Faced with three menacing wildfires in 10 months-and one of the state’s biggest, longest running blazes ever in 2007-Santa Barbarans have become all too familiar with what firefighting looks like. What few realize, however, is that there’s a literal army of support behind any wildfire fight, as entire tent cities are erected to house, feed, clothe, and serve the men and women on the frontlines.
This weekend, these unheralded soldiers will finally be getting their share of the limelight, thanks to a new documentary by filmmaker Jennie Reinish. Titled Behind the Lines: Fighting a Wildland Fire and filmed mostly during 2007’s three-month-long Zaca Fire (save for a few shots and interviews from the Gap Fire in July 2008), the nearly one-hour film showcases the caterers, mapmakers, chaplains, weather forecasters, litter picker-uppers, and chainsaw repairpeople who work to ensure that the firefight remains strong and safe. Along the way, Reinish also interviews plenty of the firefighters themselves, from the captains and commanders who manage the attack to the chopper pilots to hot shot crews who personally tackle the fire.
“The movie was my response to, ‘Why can’t they just put this thing out?'” explained Reinish, a former teacher who owns the Santa Barbara-based film production company Tidepool Pictures and has been making documentaries since 1999. After being invited to the Zaca Fire’s base camp by S.B. City Fire Captain Gary Pitney, Reinish quickly learned that the firefighters are doing everything they can, and that there’s a whole hidden network of support behind the battle. “I hope this gives people appreciation of how much there is to it on every single level,” she said.
Although the footage comes from the Zaca and Gap fires, Reinish tried to keep her film “nonspecific” because the same level of support arises during any major disaster. “I wanted it to be as generic as I could because those roles are repeated over and over again at every incident,” she explained.
The Saturday, June 6, screening in the Samy’s Camera parking lot will also feature music from the Dreamtime Continuum, whose lead singer Sudama Mark Kennedy recently lost his home in the Jesusita Fire. There’ll be food from Silvergreens, coffee from Hot Spots, and money going to good causes: the $5 donation will go to the United Way’s Jesusita Fire fund and sales of the DVD will go to the Steven J. Masto Memorial Scholarship Fund, named after an S.B. firefighter who died 10 years ago on the Camusa Fire. Remember to bring your own seat, though, because you might not want to stand for the whole film.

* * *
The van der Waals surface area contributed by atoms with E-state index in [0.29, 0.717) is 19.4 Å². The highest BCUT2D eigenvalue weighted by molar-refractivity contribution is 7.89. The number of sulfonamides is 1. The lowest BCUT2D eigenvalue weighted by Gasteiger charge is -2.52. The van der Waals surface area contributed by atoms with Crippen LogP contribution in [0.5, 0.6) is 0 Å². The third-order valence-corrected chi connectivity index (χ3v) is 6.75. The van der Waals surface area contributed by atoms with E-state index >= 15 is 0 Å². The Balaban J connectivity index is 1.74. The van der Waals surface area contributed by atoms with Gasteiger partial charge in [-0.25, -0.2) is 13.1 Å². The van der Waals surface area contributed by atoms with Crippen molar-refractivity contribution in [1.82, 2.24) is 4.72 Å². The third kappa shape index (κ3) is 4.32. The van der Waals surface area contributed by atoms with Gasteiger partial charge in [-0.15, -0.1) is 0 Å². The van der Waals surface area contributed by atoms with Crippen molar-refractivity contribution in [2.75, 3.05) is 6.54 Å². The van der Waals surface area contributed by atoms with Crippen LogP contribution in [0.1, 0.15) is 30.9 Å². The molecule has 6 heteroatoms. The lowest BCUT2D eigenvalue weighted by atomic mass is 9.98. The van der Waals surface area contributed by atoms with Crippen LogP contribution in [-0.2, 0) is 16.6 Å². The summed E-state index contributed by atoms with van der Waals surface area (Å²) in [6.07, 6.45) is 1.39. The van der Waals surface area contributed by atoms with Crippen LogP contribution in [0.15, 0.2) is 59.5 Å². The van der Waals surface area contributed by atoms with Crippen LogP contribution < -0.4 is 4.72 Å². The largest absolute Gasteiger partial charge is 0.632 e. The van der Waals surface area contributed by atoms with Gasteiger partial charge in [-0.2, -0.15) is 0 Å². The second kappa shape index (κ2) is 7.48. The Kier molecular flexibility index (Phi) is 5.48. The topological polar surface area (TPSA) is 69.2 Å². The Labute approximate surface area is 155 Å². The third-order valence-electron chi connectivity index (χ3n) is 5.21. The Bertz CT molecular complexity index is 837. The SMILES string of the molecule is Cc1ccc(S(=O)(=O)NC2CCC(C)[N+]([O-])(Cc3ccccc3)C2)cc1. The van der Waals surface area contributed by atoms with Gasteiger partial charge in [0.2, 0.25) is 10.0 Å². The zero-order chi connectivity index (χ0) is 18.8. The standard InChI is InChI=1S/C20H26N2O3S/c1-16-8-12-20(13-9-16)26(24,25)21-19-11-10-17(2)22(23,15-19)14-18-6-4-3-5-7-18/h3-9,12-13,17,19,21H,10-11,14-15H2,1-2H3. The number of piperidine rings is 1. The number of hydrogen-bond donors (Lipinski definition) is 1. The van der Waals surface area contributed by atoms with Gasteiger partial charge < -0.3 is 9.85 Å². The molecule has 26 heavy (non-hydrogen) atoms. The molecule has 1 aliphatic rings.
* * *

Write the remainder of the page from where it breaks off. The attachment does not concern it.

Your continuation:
In addition to the fundraising, Reinish hopes that the screening-which was planned months before the Jesusita Fire broke out-will draw more attention and “give a boost” to her work, thereby allowing her to focus more strictly on her documentary work. Right now, she explained, corporate and commercial video work “keeps my mortgage paid and funds my documentary habit.”
Her habit, it seems, is only growing. She’s already at work on a doc about the Habitat for Humanity homes being built on San Pascual Street. “We’re following the four families every step of the way until they move into their own home,” Reinish said. And she’s still drawn to the flames. “I swore I never would do this and revisit the same topic,” she admitted, “but the fire thing has kinda gotten under my skin.” This time, however, she’s looking at how the environment bounces back after a blaze, and hopes to parallel that with the recovery of people who have lost everything due to wildfire.
Behind the Lines premieres in the Samy’s Camera parking lot (614 Chapala St.) on Saturday, June 6, around sundown. Music from the Dreamtime Continuum starts at 7:30 p.m. For more, see tinyurl.com/firefilm.